Lead test kits

December 6, 2007 at 8:25 pm Leave a comment

After writing about lead-free ammunition, I thought I might be finished with this metal for a while, but there it was coming out of my radio this morning…

NPR’s Morning Edition (Dec 6, 2007) ran a story on Testing Toys for Lead. It seems that the confluence of detectable amounts of lead in certain Chinese-manufactured toys, and the annual rush to buy toys for Christmas, has created a marketing opportunity for a new product: lead test kits. Smear a little test reagent on your toy and see whether the reagent changes color. If it does, you (and Santa) have a problem – a lead-contaminated toy. If it doesn’t, you (and Santa) have another problem – a toy covered with test reagent.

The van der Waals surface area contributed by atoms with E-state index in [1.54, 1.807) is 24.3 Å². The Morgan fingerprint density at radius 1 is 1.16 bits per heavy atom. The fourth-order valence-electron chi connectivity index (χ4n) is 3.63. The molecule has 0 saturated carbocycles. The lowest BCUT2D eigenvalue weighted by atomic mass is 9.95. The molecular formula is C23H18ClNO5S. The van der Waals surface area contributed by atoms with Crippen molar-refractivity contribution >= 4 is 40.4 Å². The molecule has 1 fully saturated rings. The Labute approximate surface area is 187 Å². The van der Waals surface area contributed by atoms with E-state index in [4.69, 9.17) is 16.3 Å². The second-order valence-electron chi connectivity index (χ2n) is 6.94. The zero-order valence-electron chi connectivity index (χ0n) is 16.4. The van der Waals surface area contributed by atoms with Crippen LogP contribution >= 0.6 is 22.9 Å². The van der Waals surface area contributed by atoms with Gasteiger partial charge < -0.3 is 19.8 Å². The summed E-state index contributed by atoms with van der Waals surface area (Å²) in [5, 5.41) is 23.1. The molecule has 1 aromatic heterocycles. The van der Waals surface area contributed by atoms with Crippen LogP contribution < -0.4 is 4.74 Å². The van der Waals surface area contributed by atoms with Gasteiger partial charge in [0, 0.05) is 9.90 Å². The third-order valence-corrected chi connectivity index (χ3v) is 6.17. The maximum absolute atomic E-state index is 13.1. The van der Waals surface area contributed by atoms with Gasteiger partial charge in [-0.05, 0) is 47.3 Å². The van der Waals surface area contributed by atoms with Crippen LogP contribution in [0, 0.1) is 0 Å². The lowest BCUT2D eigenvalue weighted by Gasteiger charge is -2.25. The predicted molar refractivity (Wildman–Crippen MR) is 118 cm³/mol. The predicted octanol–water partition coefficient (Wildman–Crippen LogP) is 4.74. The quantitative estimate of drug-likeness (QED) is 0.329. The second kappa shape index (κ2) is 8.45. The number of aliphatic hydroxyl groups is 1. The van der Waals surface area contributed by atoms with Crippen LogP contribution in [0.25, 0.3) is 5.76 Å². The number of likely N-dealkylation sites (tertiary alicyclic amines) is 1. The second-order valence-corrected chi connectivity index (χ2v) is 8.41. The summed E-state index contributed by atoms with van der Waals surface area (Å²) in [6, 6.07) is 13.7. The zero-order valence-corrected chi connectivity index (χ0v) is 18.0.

There is also the question of whether the test kits really work. Consumer Reports tested five kits and found three that were acceptable. No “false positives” or “false negatives.” (A “false positive” refers to a result that gives you a false sense of danger – the test reagent says, “yes, there is lead on this toy” when there really isn’t. A “false negative” refers to a result that gives you a false sense of safety – the reagent says, “no lead here” when there really is some.)

If you should run into lead anywhere this Christmas, whether it is a toy, old house paint, a lead acid battery, or a computer monitor, dispose of it properly. Do not simply toss the item in the trash.

Lead links:


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